It is however only from this point that real, honest, and sincere conversation about these sensitive and immensely personal matters can occur. The first step is to put ours—the reader’s—concerns and beliefs on the back burner, and attempt to honestly engage with those of the authors of these 70+ texts written over a 1,000 year period, 2,000-3,000 years ago. This is a daunting task to say the least! Then once that is done, we can bring back into the conversation the subjective, i.e., the reader’s concerns and beliefs, and his/her perceived relationship to these texts. But the conversation must start with the texts, their authors, and the historical and literary hows and whys of their creation. This means that we must ultimately start at a point before these texts were labeled as a “Book” by its readers who lived centuries after these texts were written, and who labeled this collection of texts “the Book” and accorded it divine status due to reasons and concerns brought about in their own historical world. For more read: What is the Bible?

I apologize for getting a bit personal and preachy on this post, but I fear that real education, knowledge, and the progress of the human species in both intellectual and spiritual terms is going to be a difficult, nay (near) impossible, task. There are so many factors working against this, especially since we live in a world that defines progress on financial, economic, and worldly terms—and that from a culture which hypocritically, it must be said, proclaims themselves to be the people of Yahweh, whose texts nevertheless utterly rail against understanding progress, life, and purpose in these very terms time and time again. But hey, that’s where interpretive traditions come in, and come in damn forcefully and authoritatively. These 2,000-3,000 year old texts, through an elaborate process of reader-oriented reinterpretation, now support, legitimate, and justify our 20th century beliefs, worldview, values, worldly pursuits, possessions, and sense of self-purpose and self-pride.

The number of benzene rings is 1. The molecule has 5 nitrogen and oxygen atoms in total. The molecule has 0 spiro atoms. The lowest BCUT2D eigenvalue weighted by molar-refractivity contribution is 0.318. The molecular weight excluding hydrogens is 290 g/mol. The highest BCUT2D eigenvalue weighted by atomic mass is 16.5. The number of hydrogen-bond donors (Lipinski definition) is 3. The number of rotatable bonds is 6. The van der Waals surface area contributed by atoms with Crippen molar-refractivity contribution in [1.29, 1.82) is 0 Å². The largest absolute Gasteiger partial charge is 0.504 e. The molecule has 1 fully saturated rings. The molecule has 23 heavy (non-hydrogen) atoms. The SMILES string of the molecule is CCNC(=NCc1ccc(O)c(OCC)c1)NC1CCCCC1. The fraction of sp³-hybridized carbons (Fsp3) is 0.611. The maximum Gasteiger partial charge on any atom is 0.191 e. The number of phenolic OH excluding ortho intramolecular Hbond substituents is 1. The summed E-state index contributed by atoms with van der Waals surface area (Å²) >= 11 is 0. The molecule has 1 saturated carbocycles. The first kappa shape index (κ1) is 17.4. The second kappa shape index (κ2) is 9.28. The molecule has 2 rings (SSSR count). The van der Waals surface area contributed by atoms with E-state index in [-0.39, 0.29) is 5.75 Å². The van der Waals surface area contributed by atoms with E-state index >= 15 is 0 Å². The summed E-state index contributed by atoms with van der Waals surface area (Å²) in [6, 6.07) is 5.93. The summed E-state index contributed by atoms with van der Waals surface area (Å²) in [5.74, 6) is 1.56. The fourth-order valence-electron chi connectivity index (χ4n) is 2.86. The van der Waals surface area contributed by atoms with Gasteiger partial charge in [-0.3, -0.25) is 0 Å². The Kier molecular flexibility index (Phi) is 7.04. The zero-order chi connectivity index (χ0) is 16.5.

Isn’t it time we stopped this horseshit and started being honest to ourselves and these 2,000-3,000 year old texts? Are we even mature enough as a species to do this?

One thought on “#118. Must one be circumcised to celebrate and eat the Passover OR not? (Ex 12:43-49 vs Deut 16:1-8; Gal 3-4)

  1. The subject of circumcision, among others, makes it pretty clear that the Hebrew religion is “for men only.” Women have nothing to qualify them for entering into or participating in the religious life of the community. Even today, men wear the yarmulke, but not women. It goes back to the idea that “As long as God is male, Male is God!”

Leave a Reply